Continuing the games I had a chance to play at PAX East, the next game up on those I was able to play some more of was Toren. Thanks to not getting much hands-on time with it there, I was so excited to get a chance with more of it that I included it in my Top 5 Games of PAX East list. I am ecstatic to say that I was not disappointed, despite the game having a few major weaknesses.
Toren is a third-person adventure game in the likes of ICO, though a genre is definitely not the end of the similarities the two games share. They also play very much the same (minus a companion). Unfortunately, that applies both for better and for worse.
What I mean is that Toren suffers from an old problem games like this tend to have: the controls leave a whole lot to be desired. I didn’t find the platforming too affected by this, thankfully, but the combat is an exercise in frustration. Trying to hit small moving targets with no lock-on while it is already so difficult just getting Moonchild, the main character of Toren, facing in the right direction is maddening. Trying to do that with the horrid Keyboard and Mouse controls makes it even harder.
If that wasn’t bad enough, Toren’s camera is wonky at its best times. Even if you are using the thumbstick on a controller to aim the camera, you can barely control its direction. It has a mind of its own and prioritizes its cinematic angles more than it prioritizes your ability to actually control the game.
Yet, even with these irritating issues, I loved my time playing Toren. When it all comes together and everything is done right, it climbs a tower of mechanical frustration to new heights.
I don’t just mean that from an aesthetic perspective. For while Toren’s unique art style, with a mix of somewhat cartoon-like and realistic, is something I enjoy and haven’t quite seen before, there are other pieces to this puzzle that show a potential for brilliance. The soundtrack is great and the presentation overall is absolutely fantastic. There are times where I can completely forget about the bad controls and shoddy camera and just enjoy what I’m seeing and hearing.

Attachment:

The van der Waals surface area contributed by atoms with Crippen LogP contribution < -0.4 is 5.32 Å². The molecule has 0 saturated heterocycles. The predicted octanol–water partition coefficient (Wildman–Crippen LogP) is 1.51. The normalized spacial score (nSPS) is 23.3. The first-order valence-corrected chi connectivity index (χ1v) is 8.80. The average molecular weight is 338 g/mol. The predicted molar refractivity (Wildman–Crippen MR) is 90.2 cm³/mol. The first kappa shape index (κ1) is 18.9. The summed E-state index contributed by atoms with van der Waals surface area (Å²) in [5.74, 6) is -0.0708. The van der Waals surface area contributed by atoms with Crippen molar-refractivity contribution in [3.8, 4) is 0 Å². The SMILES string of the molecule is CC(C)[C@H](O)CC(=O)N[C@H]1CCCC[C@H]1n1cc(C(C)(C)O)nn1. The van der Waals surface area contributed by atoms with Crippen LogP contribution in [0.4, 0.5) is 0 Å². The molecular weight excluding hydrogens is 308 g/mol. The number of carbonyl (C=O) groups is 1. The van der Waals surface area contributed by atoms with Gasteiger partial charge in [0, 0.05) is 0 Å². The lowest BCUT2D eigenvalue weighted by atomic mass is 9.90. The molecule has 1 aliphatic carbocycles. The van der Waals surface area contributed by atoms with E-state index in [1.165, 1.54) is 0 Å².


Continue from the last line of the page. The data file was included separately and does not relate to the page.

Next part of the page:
These are the times when the graphics, music, and camerawork come together to present an amazing moment. Toren’s story can be quite confusing at times, but it’s all in service to drawing you in and making you wonder what the answers to your questions are. Just like in ICO or similar games, it’s all very minimalistic, leaving a lot of it to your own interpretation of events. There’s only scant dialogue with voice acting in a language I can’t understand, and that’s all that’s needed when you are trying to piece together what’s happening.
In a game like this, atmosphere is the most important thing, and Toren absolutely nails it. Even not knowing much about the story or how things will end up playing out, I’m drawn into it every time the music hits a high point as the camera pans over to present something emotionally compelling. Not even bad controls can keep knocking you out of something you can become so invested in, and investment in content so interesting and well written is easy.
From the very beginning of the game you are shrouded in Toren’s mysteries, especially with the quick pacing making things hard to get a hang of. I’m not too worried about the pacing being a deficit because even after after the hour-long demo I don’t have a grasp on the big picture, which is often the part of most importance. You will have to mentally piece together this tale as you progress, receiving vague story inputs that hint towards what you need to do next.
The demo’s battle of your scared little girl against a terrifying dragon that turns people to stone when it roars is extremely compelling. The framing of scenes, the small tidbits of lore you receive, the challenge of climbing up the titular tower… it’s all masterfully done. I found every challenge to be worth my time, and I can’t wait to see Moonchild grow from a scared and confused girl to a strong woman in Toren’s unique coming-of-age tale. The fascinating Brazilian folklore worked into the narrative inspiration is just icing on the cake.
Swordtales has some fights for the future as they continue development of this game. Particularly, I’m worried about the simple combat in this demo. There seems to be some type of progression that you will need to solve puzzles later on, but that is just my guess and if there is no development of your capabilities as you make progress it could quickly get stale despite the games core strengths.
In the end, however, I can safely say I cannot wait to play the complete version of Toren. I want to climb its tower full of its fascinating minimalistic narrative and engross myself in its gorgeous settings. I hope Toren can overcome its nagging control issues, but regardless of the depths, I’ll still want to explore its heights.